A growth mindset - the belief that intelligence is fluid and can be grown - helps our brain to develop while lowering our stress level. In contrast, people who believe intelligence and abilities are fixed at birth tend to dread and avoid what they don't know or understand. They consider effort as pointless, give up more easily, and are missguided by the need to prove that they were gifted from the start.

People who think intelligence is incremental see their life as full of learning opportunities and take setbacks as challenges to improve their knowledge and skills. The differences in outcomes from having a growth or a fixed mindset are significant. Decades of research in neuroscience and psychology have proven that a growth mindset leads to better learning and higher performance.

The concept of a growth mindset was developed by Carol Dweck, a professor of psychology at Stanford University and one of the world's leading researchers in the field of motivation. Dweck and other experts have found that a growth mindset improves outcomes both for parents and kids, particularly regarding the family's well-being and children's test scores. Since children tend to adopt their parents' mindset, positive or negative mindsets are transmitted from generation to generation.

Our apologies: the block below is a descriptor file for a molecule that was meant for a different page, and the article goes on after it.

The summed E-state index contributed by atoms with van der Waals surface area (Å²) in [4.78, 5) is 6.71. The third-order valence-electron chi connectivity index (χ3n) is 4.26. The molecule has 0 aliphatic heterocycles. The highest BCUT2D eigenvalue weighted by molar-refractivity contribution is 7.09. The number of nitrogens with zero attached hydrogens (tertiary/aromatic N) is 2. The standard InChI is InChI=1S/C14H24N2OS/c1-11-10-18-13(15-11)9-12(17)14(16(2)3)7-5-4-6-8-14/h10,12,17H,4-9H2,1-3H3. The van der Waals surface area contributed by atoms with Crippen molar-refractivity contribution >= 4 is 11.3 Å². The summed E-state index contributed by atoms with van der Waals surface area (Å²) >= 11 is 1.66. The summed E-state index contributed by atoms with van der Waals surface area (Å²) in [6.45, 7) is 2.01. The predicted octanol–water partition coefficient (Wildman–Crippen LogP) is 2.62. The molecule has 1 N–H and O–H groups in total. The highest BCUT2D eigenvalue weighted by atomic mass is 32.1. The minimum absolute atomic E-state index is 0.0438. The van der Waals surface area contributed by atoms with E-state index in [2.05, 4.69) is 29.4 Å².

Students who believe that learning can enhance their minds score better on IQ tests and are more likely to complete courses. Students working with the goal of mastering a subject in the long term, rather than getting high scores immediately, achieve better later - both in higher education and careers.

Research has shown that just an hour of growth mindset training has an effect on a student's grades in difficult subjects such as mathematics. At-risk and low-performing kids, particularly, benefited from adopting a growth mindset, a finding that has prompted many school systems to adopt specific training programs in this domain.

In summary, a growth mindset predicts greater psychological well-being and school and work engagement. People with a growth mindset tolerate setbacks better, are more motivated, and are more successful. As Carol Dweck explained, every moment we challenge ourselves, our brain makes stronger connections within itself - a process that will expand beyond our brain to our wider physiological systems, opening the door to our real and full potential.

Picture: A young girl as scientist (ChildUp & DALL-E - 2022)